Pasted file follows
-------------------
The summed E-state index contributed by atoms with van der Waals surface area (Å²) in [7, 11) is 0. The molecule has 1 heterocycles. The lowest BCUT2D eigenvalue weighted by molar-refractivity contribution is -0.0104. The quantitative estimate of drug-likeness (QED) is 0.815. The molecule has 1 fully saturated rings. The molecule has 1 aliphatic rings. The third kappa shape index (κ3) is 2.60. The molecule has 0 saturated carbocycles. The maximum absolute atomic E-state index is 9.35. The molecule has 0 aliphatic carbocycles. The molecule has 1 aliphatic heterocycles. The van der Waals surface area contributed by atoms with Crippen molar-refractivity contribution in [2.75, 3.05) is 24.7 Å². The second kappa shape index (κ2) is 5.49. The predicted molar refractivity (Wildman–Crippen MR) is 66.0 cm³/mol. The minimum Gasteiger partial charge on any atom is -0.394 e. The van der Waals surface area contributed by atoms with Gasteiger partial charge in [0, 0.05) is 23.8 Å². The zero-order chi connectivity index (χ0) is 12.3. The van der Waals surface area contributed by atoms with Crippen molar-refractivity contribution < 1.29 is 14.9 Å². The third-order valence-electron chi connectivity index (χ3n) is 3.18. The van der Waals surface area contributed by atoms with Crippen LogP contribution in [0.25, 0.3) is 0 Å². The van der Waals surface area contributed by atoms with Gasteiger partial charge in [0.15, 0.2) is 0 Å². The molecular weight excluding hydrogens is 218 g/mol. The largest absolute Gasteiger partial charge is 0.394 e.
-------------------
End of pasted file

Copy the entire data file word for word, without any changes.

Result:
The summed E-state index contributed by atoms with van der Waals surface area (Å²) in [7, 11) is 0. The molecule has 1 heterocycles. The lowest BCUT2D eigenvalue weighted by molar-refractivity contribution is -0.0104. The quantitative estimate of drug-likeness (QED) is 0.815. The molecule has 1 fully saturated rings. The molecule has 1 aliphatic rings. The third kappa shape index (κ3) is 2.60. The molecule has 0 saturated carbocycles. The maximum absolute atomic E-state index is 9.35. The molecule has 0 aliphatic carbocycles. The molecule has 1 aliphatic heterocycles. The van der Waals surface area contributed by atoms with Crippen molar-refractivity contribution in [2.75, 3.05) is 24.7 Å². The second kappa shape index (κ2) is 5.49. The predicted molar refractivity (Wildman–Crippen MR) is 66.0 cm³/mol. The minimum Gasteiger partial charge on any atom is -0.394 e. The van der Waals surface area contributed by atoms with Gasteiger partial charge in [0, 0.05) is 23.8 Å². The zero-order chi connectivity index (χ0) is 12.3. The van der Waals surface area contributed by atoms with Crippen molar-refractivity contribution < 1.29 is 14.9 Å². The third-order valence-electron chi connectivity index (χ3n) is 3.18. The van der Waals surface area contributed by atoms with Crippen LogP contribution in [0.25, 0.3) is 0 Å². The van der Waals surface area contributed by atoms with Gasteiger partial charge in [0.15, 0.2) is 0 Å². The molecular weight excluding hydrogens is 218 g/mol. The largest absolute Gasteiger partial charge is 0.394 e.